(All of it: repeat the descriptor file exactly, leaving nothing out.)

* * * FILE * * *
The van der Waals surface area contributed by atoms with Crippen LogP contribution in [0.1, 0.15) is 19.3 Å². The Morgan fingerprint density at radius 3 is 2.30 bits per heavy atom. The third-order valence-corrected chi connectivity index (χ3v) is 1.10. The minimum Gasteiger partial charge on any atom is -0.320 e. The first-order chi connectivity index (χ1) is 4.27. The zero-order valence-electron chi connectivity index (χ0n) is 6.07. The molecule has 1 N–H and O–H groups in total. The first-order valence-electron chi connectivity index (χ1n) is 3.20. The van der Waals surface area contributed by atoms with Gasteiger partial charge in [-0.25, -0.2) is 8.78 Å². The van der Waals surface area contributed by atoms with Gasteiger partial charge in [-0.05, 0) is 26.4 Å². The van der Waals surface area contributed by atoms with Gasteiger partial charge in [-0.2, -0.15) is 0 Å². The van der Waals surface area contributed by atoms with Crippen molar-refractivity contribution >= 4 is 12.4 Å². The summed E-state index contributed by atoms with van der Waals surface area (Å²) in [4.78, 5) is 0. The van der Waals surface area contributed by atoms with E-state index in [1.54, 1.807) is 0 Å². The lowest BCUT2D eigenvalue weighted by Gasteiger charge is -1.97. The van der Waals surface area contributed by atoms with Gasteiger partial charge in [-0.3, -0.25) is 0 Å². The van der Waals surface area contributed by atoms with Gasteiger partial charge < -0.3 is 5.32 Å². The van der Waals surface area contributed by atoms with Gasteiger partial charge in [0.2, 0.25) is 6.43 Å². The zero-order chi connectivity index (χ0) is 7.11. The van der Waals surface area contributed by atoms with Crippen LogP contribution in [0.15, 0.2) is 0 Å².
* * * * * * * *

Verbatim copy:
The van der Waals surface area contributed by atoms with Crippen LogP contribution in [0.1, 0.15) is 19.3 Å². The Morgan fingerprint density at radius 3 is 2.30 bits per heavy atom. The third-order valence-corrected chi connectivity index (χ3v) is 1.10. The minimum Gasteiger partial charge on any atom is -0.320 e. The first-order chi connectivity index (χ1) is 4.27. The zero-order valence-electron chi connectivity index (χ0n) is 6.07. The molecule has 1 N–H and O–H groups in total. The first-order valence-electron chi connectivity index (χ1n) is 3.20. The van der Waals surface area contributed by atoms with Gasteiger partial charge in [-0.25, -0.2) is 8.78 Å². The van der Waals surface area contributed by atoms with Gasteiger partial charge in [-0.05, 0) is 26.4 Å². The van der Waals surface area contributed by atoms with Gasteiger partial charge in [-0.2, -0.15) is 0 Å². The van der Waals surface area contributed by atoms with Crippen molar-refractivity contribution >= 4 is 12.4 Å². The summed E-state index contributed by atoms with van der Waals surface area (Å²) in [4.78, 5) is 0. The van der Waals surface area contributed by atoms with E-state index in [1.54, 1.807) is 0 Å². The lowest BCUT2D eigenvalue weighted by Gasteiger charge is -1.97. The van der Waals surface area contributed by atoms with Gasteiger partial charge in [-0.3, -0.25) is 0 Å². The van der Waals surface area contributed by atoms with Gasteiger partial charge < -0.3 is 5.32 Å². The van der Waals surface area contributed by atoms with Gasteiger partial charge in [0.2, 0.25) is 6.43 Å². The zero-order chi connectivity index (χ0) is 7.11. The van der Waals surface area contributed by atoms with Crippen LogP contribution in [0.15, 0.2) is 0 Å².